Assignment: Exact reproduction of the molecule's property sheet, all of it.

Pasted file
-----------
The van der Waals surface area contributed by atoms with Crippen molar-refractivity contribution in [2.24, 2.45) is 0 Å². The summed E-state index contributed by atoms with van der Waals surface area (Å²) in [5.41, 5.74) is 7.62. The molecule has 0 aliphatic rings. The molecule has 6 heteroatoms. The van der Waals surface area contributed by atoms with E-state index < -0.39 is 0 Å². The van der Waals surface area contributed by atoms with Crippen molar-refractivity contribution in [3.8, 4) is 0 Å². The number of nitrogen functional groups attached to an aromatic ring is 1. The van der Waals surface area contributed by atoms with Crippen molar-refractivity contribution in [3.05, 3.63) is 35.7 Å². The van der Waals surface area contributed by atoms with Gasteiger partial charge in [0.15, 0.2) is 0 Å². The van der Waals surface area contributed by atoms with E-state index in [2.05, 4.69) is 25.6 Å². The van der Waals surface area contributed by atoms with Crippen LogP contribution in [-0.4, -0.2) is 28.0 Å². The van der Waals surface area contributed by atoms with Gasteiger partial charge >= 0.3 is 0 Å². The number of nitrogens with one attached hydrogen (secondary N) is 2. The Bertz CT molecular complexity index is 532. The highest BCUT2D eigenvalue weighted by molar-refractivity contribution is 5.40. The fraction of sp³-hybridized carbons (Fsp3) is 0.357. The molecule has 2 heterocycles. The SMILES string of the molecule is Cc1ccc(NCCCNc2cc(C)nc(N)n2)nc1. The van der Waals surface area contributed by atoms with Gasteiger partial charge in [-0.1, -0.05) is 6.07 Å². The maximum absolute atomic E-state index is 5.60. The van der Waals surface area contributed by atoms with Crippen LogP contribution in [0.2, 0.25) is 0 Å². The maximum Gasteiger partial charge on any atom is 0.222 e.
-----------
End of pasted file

The van der Waals surface area contributed by atoms with Crippen molar-refractivity contribution in [2.24, 2.45) is 0 Å². The summed E-state index contributed by atoms with van der Waals surface area (Å²) in [5.41, 5.74) is 7.62. The molecule has 0 aliphatic rings. The molecule has 6 heteroatoms. The van der Waals surface area contributed by atoms with E-state index < -0.39 is 0 Å². The van der Waals surface area contributed by atoms with Crippen molar-refractivity contribution in [3.8, 4) is 0 Å². The number of nitrogen functional groups attached to an aromatic ring is 1. The van der Waals surface area contributed by atoms with Crippen molar-refractivity contribution in [3.05, 3.63) is 35.7 Å². The van der Waals surface area contributed by atoms with Gasteiger partial charge in [0.15, 0.2) is 0 Å². The van der Waals surface area contributed by atoms with E-state index in [2.05, 4.69) is 25.6 Å². The van der Waals surface area contributed by atoms with Crippen LogP contribution in [-0.4, -0.2) is 28.0 Å². The van der Waals surface area contributed by atoms with Gasteiger partial charge >= 0.3 is 0 Å². The number of nitrogens with one attached hydrogen (secondary N) is 2. The Bertz CT molecular complexity index is 532. The highest BCUT2D eigenvalue weighted by molar-refractivity contribution is 5.40. The fraction of sp³-hybridized carbons (Fsp3) is 0.357. The molecule has 2 heterocycles. The SMILES string of the molecule is Cc1ccc(NCCCNc2cc(C)nc(N)n2)nc1. The van der Waals surface area contributed by atoms with Gasteiger partial charge in [-0.1, -0.05) is 6.07 Å². The maximum absolute atomic E-state index is 5.60. The van der Waals surface area contributed by atoms with Crippen LogP contribution in [0.2, 0.25) is 0 Å². The maximum Gasteiger partial charge on any atom is 0.222 e.